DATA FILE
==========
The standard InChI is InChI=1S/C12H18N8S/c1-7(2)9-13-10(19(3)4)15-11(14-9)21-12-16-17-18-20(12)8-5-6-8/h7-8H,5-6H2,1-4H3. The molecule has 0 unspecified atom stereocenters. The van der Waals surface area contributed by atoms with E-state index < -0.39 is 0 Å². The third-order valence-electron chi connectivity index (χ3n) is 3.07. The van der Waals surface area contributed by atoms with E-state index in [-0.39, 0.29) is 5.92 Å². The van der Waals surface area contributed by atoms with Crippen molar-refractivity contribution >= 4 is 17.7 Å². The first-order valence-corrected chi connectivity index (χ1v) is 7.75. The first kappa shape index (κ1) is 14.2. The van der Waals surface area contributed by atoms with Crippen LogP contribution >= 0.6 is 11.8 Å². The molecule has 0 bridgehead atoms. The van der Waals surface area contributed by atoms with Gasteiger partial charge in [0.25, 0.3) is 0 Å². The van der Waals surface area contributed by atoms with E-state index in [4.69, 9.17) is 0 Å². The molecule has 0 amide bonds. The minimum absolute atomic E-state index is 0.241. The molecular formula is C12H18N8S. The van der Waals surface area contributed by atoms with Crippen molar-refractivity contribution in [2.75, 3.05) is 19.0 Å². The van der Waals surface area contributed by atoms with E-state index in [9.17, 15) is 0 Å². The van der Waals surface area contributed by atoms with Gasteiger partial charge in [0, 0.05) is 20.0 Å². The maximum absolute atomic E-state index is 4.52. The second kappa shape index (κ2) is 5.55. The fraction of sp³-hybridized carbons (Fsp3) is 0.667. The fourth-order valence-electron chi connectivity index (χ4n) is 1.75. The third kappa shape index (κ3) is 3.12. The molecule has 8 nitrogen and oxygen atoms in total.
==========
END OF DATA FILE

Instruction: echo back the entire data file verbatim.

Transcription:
The standard InChI is InChI=1S/C12H18N8S/c1-7(2)9-13-10(19(3)4)15-11(14-9)21-12-16-17-18-20(12)8-5-6-8/h7-8H,5-6H2,1-4H3. The molecule has 0 unspecified atom stereocenters. The van der Waals surface area contributed by atoms with E-state index < -0.39 is 0 Å². The third-order valence-electron chi connectivity index (χ3n) is 3.07. The van der Waals surface area contributed by atoms with E-state index in [-0.39, 0.29) is 5.92 Å². The van der Waals surface area contributed by atoms with Crippen molar-refractivity contribution >= 4 is 17.7 Å². The first-order valence-corrected chi connectivity index (χ1v) is 7.75. The first kappa shape index (κ1) is 14.2. The van der Waals surface area contributed by atoms with Crippen LogP contribution >= 0.6 is 11.8 Å². The molecule has 0 bridgehead atoms. The van der Waals surface area contributed by atoms with Gasteiger partial charge in [0.25, 0.3) is 0 Å². The van der Waals surface area contributed by atoms with E-state index in [4.69, 9.17) is 0 Å². The molecule has 0 amide bonds. The minimum absolute atomic E-state index is 0.241. The molecular formula is C12H18N8S. The van der Waals surface area contributed by atoms with Crippen molar-refractivity contribution in [2.75, 3.05) is 19.0 Å². The van der Waals surface area contributed by atoms with E-state index in [9.17, 15) is 0 Å². The van der Waals surface area contributed by atoms with Gasteiger partial charge in [0, 0.05) is 20.0 Å². The maximum absolute atomic E-state index is 4.52. The second kappa shape index (κ2) is 5.55. The fraction of sp³-hybridized carbons (Fsp3) is 0.667. The fourth-order valence-electron chi connectivity index (χ4n) is 1.75. The third kappa shape index (κ3) is 3.12. The molecule has 8 nitrogen and oxygen atoms in total.